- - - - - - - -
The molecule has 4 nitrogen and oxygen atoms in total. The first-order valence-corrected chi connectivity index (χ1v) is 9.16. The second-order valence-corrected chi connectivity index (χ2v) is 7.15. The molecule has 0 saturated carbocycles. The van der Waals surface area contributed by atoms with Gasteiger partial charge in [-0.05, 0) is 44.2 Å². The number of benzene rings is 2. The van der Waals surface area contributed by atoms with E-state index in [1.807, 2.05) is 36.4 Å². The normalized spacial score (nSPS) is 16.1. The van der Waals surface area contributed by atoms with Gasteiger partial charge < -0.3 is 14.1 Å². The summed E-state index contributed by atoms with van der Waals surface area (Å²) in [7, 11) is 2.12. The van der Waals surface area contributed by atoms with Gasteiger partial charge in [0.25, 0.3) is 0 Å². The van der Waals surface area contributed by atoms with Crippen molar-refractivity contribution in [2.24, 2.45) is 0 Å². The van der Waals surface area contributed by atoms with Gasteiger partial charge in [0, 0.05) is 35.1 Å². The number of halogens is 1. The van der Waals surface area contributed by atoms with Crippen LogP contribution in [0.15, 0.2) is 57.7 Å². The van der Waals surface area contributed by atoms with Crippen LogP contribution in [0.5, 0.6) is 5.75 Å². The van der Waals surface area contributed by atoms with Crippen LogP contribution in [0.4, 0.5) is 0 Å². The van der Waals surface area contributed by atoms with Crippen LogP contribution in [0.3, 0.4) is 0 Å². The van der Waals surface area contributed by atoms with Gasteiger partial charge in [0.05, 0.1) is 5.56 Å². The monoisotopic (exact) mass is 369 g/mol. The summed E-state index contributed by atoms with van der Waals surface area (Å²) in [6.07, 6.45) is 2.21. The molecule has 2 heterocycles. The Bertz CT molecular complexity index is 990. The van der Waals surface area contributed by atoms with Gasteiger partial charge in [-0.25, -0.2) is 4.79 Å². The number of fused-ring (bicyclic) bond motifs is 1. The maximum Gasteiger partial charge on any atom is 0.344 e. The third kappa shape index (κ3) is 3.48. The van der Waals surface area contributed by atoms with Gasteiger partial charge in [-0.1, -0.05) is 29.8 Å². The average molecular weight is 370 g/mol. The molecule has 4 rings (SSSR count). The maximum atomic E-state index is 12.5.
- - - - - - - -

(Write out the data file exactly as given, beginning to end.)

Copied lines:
The molecule has 4 nitrogen and oxygen atoms in total. The first-order valence-corrected chi connectivity index (χ1v) is 9.16. The second-order valence-corrected chi connectivity index (χ2v) is 7.15. The molecule has 0 saturated carbocycles. The van der Waals surface area contributed by atoms with Gasteiger partial charge in [-0.05, 0) is 44.2 Å². The number of benzene rings is 2. The van der Waals surface area contributed by atoms with E-state index in [1.807, 2.05) is 36.4 Å². The normalized spacial score (nSPS) is 16.1. The van der Waals surface area contributed by atoms with Gasteiger partial charge < -0.3 is 14.1 Å². The summed E-state index contributed by atoms with van der Waals surface area (Å²) in [7, 11) is 2.12. The van der Waals surface area contributed by atoms with Gasteiger partial charge in [0.25, 0.3) is 0 Å². The van der Waals surface area contributed by atoms with Crippen molar-refractivity contribution in [2.24, 2.45) is 0 Å². The van der Waals surface area contributed by atoms with Gasteiger partial charge in [0, 0.05) is 35.1 Å². The number of halogens is 1. The van der Waals surface area contributed by atoms with Crippen LogP contribution in [0.15, 0.2) is 57.7 Å². The van der Waals surface area contributed by atoms with Crippen LogP contribution in [0.5, 0.6) is 5.75 Å². The van der Waals surface area contributed by atoms with Crippen LogP contribution in [0.4, 0.5) is 0 Å². The van der Waals surface area contributed by atoms with Crippen LogP contribution in [0.3, 0.4) is 0 Å². The van der Waals surface area contributed by atoms with Gasteiger partial charge in [0.05, 0.1) is 5.56 Å². The monoisotopic (exact) mass is 369 g/mol. The summed E-state index contributed by atoms with van der Waals surface area (Å²) in [6.07, 6.45) is 2.21. The molecule has 2 heterocycles. The Bertz CT molecular complexity index is 990. The van der Waals surface area contributed by atoms with Gasteiger partial charge in [-0.25, -0.2) is 4.79 Å². The number of fused-ring (bicyclic) bond motifs is 1. The maximum Gasteiger partial charge on any atom is 0.344 e. The third kappa shape index (κ3) is 3.48. The van der Waals surface area contributed by atoms with Gasteiger partial charge in [-0.1, -0.05) is 29.8 Å². The average molecular weight is 370 g/mol. The molecule has 4 rings (SSSR count). The maximum atomic E-state index is 12.5.